The Wound From TB Spondylitis Surgery Is Enlarged And Has A White, Yellowish Discharge?
Good morning, r nI have undergone spinal surgery as well as cleansing of pus due to bone tuberculosis for almost 1 month on July 27, and now the surgical wound is enlarging after removing the stitches and still bleeding white yellowish discharge, I was given antibiotics and ointments at the time of control, and if the wound does not dry out it should be operated again. does it transmit the TB virus too? and is what happened to the wound normal?
Hi, you had spinal surgery for TB spondylitis. TB spondylitis is an infectious disease by mycobacterium tuberculosis that attacks the spine. Usually it is the spread of the infection elsewhere, namely the respiratory tract. The bacteria spreads to the spine through the bloodstream. These bacteria cause damage to the spine, pressing on the nerves and causing limb weakness. These bacteria form an abscess, which is a pocket filled with pus that is greenish yellow (mucopurulent), consisting of damaged spinal cells, mycobacterium tuberculosis bacteria and inflammatory cells. This pus has the potential to transmit germs to nearby people who are exposed to it for a long time and continuously. Especially in people with low immune systems, for example in people with HIV and diabetes. In addition, medical personnel and children who share the same house with the sufferer are also at high risk of transmitting these bacteria.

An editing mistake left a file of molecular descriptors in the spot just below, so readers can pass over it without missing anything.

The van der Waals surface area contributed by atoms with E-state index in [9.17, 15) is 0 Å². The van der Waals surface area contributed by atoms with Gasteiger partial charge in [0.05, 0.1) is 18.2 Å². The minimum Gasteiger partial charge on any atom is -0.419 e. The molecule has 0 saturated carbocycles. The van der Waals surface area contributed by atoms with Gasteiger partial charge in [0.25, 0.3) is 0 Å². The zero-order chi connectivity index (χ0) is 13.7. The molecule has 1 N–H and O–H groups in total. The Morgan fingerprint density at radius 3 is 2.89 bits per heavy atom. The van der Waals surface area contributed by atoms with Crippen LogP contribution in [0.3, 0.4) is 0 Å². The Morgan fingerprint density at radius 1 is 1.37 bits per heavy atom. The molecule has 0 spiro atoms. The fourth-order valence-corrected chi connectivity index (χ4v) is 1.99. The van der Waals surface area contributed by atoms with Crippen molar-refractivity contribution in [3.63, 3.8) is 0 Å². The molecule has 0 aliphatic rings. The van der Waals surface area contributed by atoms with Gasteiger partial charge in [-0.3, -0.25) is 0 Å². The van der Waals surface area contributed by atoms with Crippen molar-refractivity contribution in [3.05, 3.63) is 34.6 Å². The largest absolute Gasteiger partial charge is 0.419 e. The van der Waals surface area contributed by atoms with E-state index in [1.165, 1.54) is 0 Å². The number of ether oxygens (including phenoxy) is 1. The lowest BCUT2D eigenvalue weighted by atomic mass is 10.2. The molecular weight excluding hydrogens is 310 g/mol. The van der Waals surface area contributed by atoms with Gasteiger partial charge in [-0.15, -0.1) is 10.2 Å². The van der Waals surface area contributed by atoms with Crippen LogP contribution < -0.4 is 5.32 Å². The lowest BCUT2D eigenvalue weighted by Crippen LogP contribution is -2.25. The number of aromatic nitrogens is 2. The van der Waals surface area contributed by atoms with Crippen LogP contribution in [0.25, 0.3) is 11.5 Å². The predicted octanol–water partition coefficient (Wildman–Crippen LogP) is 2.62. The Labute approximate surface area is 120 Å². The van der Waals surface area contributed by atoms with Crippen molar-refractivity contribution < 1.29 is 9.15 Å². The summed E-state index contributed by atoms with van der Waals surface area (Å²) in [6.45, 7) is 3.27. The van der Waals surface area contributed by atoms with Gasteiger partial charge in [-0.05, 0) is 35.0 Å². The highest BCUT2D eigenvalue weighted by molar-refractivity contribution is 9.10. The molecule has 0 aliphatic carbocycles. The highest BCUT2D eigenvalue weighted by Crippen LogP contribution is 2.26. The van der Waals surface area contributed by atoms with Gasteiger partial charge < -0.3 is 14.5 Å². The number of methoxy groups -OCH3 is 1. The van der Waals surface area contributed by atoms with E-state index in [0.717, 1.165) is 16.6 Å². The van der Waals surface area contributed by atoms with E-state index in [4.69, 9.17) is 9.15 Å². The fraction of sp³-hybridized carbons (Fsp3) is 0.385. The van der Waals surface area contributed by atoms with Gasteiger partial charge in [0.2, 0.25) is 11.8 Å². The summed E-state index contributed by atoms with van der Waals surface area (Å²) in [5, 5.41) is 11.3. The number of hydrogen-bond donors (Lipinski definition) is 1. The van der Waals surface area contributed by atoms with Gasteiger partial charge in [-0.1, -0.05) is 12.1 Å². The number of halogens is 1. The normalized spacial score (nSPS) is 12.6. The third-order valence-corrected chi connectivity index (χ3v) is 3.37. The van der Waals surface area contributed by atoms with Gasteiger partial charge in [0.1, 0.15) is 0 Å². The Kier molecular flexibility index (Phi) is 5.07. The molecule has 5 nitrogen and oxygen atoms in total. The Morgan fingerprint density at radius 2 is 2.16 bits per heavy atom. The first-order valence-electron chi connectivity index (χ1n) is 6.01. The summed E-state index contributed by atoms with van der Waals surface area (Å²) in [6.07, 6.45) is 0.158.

Patients with TB spondylitis will undergo surgery if there is weakness of the limbs and / or from radiological examinations of the spine, there is an abscess with a large size so it is not enough to give medication alone. Any surgery will have risks, such as bleeding, secondary infection or surgical wounds that are difficult to heal. This is also influenced by the patient's body condition. In patients with diabetes, the wound will be more difficult to heal because there is damage to the blood vessels (especially those around the wound) so that the nutrients and oxygen needed for wound healing are not properly distributed. I suggest that you should go back to consult with the orthopedic doctor who handles it in order to get further treatment. The doctor concerned will be more competent with your condition. The doctor may need surgery and cleaning the pus again. All you have to do is clean the surgical wound regularly and make sure to use clean tools. Families who help should use masks to prevent transmission through inhaled air. Home ventilation and lighting must be sufficient to prevent bacteria from being active.
That is the information I have provided, I hope it is useful. dr. Nira